Everything’s Hard When You Hate Yourself: Productivity while Depressed

hate yourself

I have a chronic form of depression called dysthymia. It’s described as a long-term, milder form of depression (as opposed to a “Major depression” which is intense and can last from 4 months to 2 years). However, tell someone with dysthymia that their condition is “mild” and you’re likely to get a hearty “FUCK YOU.” The difference between chronic and major depression is the difference between having a hole shot through your hand with a gun, or slowly bored through you with a rusty spoon. Yes. It’s so much milder.

Dysthymia cannot be cured. You learn to treat it, to manage it, but you don’t have hope of someday getting back to “normal.” A dull, low-grade ache of depression is my normal, and accepting that is a big part of learning to live with it.

So, when it comes to approaching things like productivity, writing, starting a business, etc. most of the helpful blogs and books are very discouraging. “Just do it! Just get your butt in the chair and work hard!” seems to be a recurring theme. “Plan your goals, schedule your time, and put forth effort.”

So what do I do when there are days – sometimes even weeks – when I cannot “just work hard,” when getting out of bed and feeding myself is about the most I’m going to get done that day, when that looming schedule of things I Have to Do causes so much guilt, shame, fear, and self-hatred that it does more harm than good?

I ranted about this on twitter recently and was recommended two good articles (here and here) which were a great starting point for me, but it took a lot more introspection and planning before I found something that worked for me. And I’m going to share with you in case someone might also benefit from this.

There’s 7 main parts to this: accept the situation, set (flexible) goals, try things out, keep detailed records, get to know yourself, forgive your failures, revise your plans, and celebrate your successes.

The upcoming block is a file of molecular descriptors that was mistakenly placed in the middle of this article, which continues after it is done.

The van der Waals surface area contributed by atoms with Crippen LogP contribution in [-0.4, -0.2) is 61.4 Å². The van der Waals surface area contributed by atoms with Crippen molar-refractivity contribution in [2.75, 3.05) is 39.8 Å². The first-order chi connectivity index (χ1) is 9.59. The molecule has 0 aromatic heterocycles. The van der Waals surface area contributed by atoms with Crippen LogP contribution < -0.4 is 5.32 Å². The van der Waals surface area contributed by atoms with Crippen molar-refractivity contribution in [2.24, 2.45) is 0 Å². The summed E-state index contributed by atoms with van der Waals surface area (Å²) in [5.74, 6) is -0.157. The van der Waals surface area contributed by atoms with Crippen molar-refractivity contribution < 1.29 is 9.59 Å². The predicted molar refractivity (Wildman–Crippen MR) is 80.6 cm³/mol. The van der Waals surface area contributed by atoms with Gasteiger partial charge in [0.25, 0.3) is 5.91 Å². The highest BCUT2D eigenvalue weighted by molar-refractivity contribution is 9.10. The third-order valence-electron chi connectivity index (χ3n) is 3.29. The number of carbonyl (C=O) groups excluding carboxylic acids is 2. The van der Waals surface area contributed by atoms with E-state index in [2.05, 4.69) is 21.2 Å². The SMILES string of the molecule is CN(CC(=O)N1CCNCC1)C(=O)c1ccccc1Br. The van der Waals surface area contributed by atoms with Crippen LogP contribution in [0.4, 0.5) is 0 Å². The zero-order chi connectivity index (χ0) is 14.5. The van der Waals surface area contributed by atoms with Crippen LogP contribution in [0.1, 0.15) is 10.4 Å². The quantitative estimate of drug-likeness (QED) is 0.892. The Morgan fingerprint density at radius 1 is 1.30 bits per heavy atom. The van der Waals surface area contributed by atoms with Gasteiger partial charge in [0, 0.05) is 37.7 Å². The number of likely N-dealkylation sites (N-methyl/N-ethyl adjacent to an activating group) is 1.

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Goal Planning and Time Management

I did some serious soul-searching this week regarding my writing and what direction I wanted it to take. For months it’s seemed like I’m barely keeping up with my projects, let alone able to write regularly. I’ve known for years that I have terrible time management skills, but recently I’ve been taking on a lot and the lack of those skills was starting to seriously stress me out. So I did some research into how I could fix this.

Some of the suggestions were obvious things that I’m just not doing, and a lot of them were just “buckle down and actually do the work.” Something I definitely have trouble with. 😉 But basically, the articles I was reading (more or less everything on the first 2 pages of a google search for “time management skills”) said to think hard about what you want out of life, especially life in the next couple of years. Make a list of measurable goals  then break those down into smaller and smaller (measurable) pieces. So for example, if you want to get out of debt, your long-term measurable goal might be “pay off both credit cards.” Your smaller pieces might be “Pay off $500, $1k, $2k.” Each month, create a list of goals that you want to accomplish that will further your greater goals, and every week, craft a to-do list that directly affects those goals. Anything that doesn’t 100% support and further those goals… they are 2ndclass priorities. You have to get your goal-oriented work done before you can work on the 2nd class priorities (if you have time!).

So for my debt example, your monthly goal might be “find a budget that works” and “do 6 hours of overtime at work.” Your weekly goals, then, might be “Do 2 hours of overtime this week,” or “Research how to refinancing works.”

You then make daily to-do lists that are based on your goals. For me, I’m breaking them into “lunch at work” and “at home” and planning one task for each. Work tasks are simple busy work (such as researching refinancing, for example!) and at home tasks are more intensive.

I’m also making sure to schedule lots of relaxation time, since I know my own capabilities and being overwhelmed by stressed or feeling trapped by a to-do list can cause me to cycle into depression and get set back by weeks. With this in mind, I make sure my “at home” tasks are manageable (saving larger tasks for weekends) and that there are least 2 nights a week dedicated solely to laying around and doing nothing.

As part of this goal process, I’ve decided to stop the Bradbury challenge. My intention is to write and publish novels. Short stories are great fun and awesome practice, but writing one a week involves a lot of writing time that I could spend working on my main long-term projects.

Hopefully some of this goal-planning advice is helpful to someone! J